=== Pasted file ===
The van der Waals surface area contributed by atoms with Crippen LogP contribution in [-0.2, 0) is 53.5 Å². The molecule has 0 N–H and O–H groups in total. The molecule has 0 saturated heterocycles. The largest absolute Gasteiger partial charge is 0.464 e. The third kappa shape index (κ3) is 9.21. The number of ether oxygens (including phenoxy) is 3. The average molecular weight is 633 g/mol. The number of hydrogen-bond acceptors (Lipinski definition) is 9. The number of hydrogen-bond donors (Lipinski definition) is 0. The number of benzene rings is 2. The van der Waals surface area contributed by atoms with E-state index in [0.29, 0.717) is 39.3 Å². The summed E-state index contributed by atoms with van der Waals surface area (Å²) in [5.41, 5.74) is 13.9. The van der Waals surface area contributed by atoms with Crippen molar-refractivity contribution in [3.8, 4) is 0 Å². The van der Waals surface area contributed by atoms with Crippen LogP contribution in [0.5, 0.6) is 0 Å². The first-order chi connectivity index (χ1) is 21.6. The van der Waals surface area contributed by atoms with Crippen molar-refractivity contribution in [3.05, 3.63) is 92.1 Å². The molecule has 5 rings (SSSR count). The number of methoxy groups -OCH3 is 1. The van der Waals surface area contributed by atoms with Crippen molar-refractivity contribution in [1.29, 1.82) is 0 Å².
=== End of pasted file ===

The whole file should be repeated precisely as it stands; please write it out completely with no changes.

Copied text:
The van der Waals surface area contributed by atoms with Crippen LogP contribution in [-0.2, 0) is 53.5 Å². The molecule has 0 N–H and O–H groups in total. The molecule has 0 saturated heterocycles. The largest absolute Gasteiger partial charge is 0.464 e. The third kappa shape index (κ3) is 9.21. The number of ether oxygens (including phenoxy) is 3. The average molecular weight is 633 g/mol. The number of hydrogen-bond acceptors (Lipinski definition) is 9. The number of hydrogen-bond donors (Lipinski definition) is 0. The number of benzene rings is 2. The van der Waals surface area contributed by atoms with E-state index in [0.29, 0.717) is 39.3 Å². The summed E-state index contributed by atoms with van der Waals surface area (Å²) in [5.41, 5.74) is 13.9. The van der Waals surface area contributed by atoms with Crippen molar-refractivity contribution in [3.8, 4) is 0 Å². The van der Waals surface area contributed by atoms with Crippen LogP contribution in [0.5, 0.6) is 0 Å². The first-order chi connectivity index (χ1) is 21.6. The van der Waals surface area contributed by atoms with Crippen molar-refractivity contribution in [3.05, 3.63) is 92.1 Å². The molecule has 5 rings (SSSR count). The number of methoxy groups -OCH3 is 1. The van der Waals surface area contributed by atoms with Crippen molar-refractivity contribution in [1.29, 1.82) is 0 Å².